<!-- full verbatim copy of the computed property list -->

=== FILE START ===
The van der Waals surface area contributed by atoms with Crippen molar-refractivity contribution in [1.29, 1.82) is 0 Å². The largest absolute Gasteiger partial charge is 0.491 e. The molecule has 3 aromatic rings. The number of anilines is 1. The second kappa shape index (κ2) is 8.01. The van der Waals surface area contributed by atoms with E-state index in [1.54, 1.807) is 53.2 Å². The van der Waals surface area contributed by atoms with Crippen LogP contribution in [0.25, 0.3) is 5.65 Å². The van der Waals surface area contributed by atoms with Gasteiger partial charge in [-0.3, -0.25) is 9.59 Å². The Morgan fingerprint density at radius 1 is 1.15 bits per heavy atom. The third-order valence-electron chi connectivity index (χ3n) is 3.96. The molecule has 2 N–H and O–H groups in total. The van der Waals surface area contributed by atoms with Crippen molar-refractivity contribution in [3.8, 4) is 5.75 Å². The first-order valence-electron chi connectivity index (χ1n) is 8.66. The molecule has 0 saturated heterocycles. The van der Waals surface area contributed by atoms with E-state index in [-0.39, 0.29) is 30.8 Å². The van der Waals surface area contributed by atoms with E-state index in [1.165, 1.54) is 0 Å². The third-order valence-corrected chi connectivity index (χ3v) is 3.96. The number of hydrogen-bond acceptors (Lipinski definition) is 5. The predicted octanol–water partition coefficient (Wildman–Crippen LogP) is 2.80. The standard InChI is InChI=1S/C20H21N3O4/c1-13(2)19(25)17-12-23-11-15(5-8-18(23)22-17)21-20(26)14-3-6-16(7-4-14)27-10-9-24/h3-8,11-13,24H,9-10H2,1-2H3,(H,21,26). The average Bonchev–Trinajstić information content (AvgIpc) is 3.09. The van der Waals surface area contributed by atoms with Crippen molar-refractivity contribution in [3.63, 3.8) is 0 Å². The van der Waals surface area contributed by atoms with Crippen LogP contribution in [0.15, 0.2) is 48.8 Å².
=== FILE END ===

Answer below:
The van der Waals surface area contributed by atoms with Crippen molar-refractivity contribution in [1.29, 1.82) is 0 Å². The largest absolute Gasteiger partial charge is 0.491 e. The molecule has 3 aromatic rings. The number of anilines is 1. The second kappa shape index (κ2) is 8.01. The van der Waals surface area contributed by atoms with E-state index in [1.54, 1.807) is 53.2 Å². The van der Waals surface area contributed by atoms with Crippen LogP contribution in [0.25, 0.3) is 5.65 Å². The van der Waals surface area contributed by atoms with Gasteiger partial charge in [-0.3, -0.25) is 9.59 Å². The Morgan fingerprint density at radius 1 is 1.15 bits per heavy atom. The third-order valence-electron chi connectivity index (χ3n) is 3.96. The molecule has 2 N–H and O–H groups in total. The van der Waals surface area contributed by atoms with Crippen molar-refractivity contribution in [3.8, 4) is 5.75 Å². The first-order valence-electron chi connectivity index (χ1n) is 8.66. The molecule has 0 saturated heterocycles. The van der Waals surface area contributed by atoms with E-state index in [-0.39, 0.29) is 30.8 Å². The van der Waals surface area contributed by atoms with E-state index in [1.165, 1.54) is 0 Å². The third-order valence-corrected chi connectivity index (χ3v) is 3.96. The number of hydrogen-bond acceptors (Lipinski definition) is 5. The predicted octanol–water partition coefficient (Wildman–Crippen LogP) is 2.80. The standard InChI is InChI=1S/C20H21N3O4/c1-13(2)19(25)17-12-23-11-15(5-8-18(23)22-17)21-20(26)14-3-6-16(7-4-14)27-10-9-24/h3-8,11-13,24H,9-10H2,1-2H3,(H,21,26). The average Bonchev–Trinajstić information content (AvgIpc) is 3.09. The van der Waals surface area contributed by atoms with Crippen molar-refractivity contribution in [3.63, 3.8) is 0 Å². The van der Waals surface area contributed by atoms with Crippen LogP contribution in [0.15, 0.2) is 48.8 Å².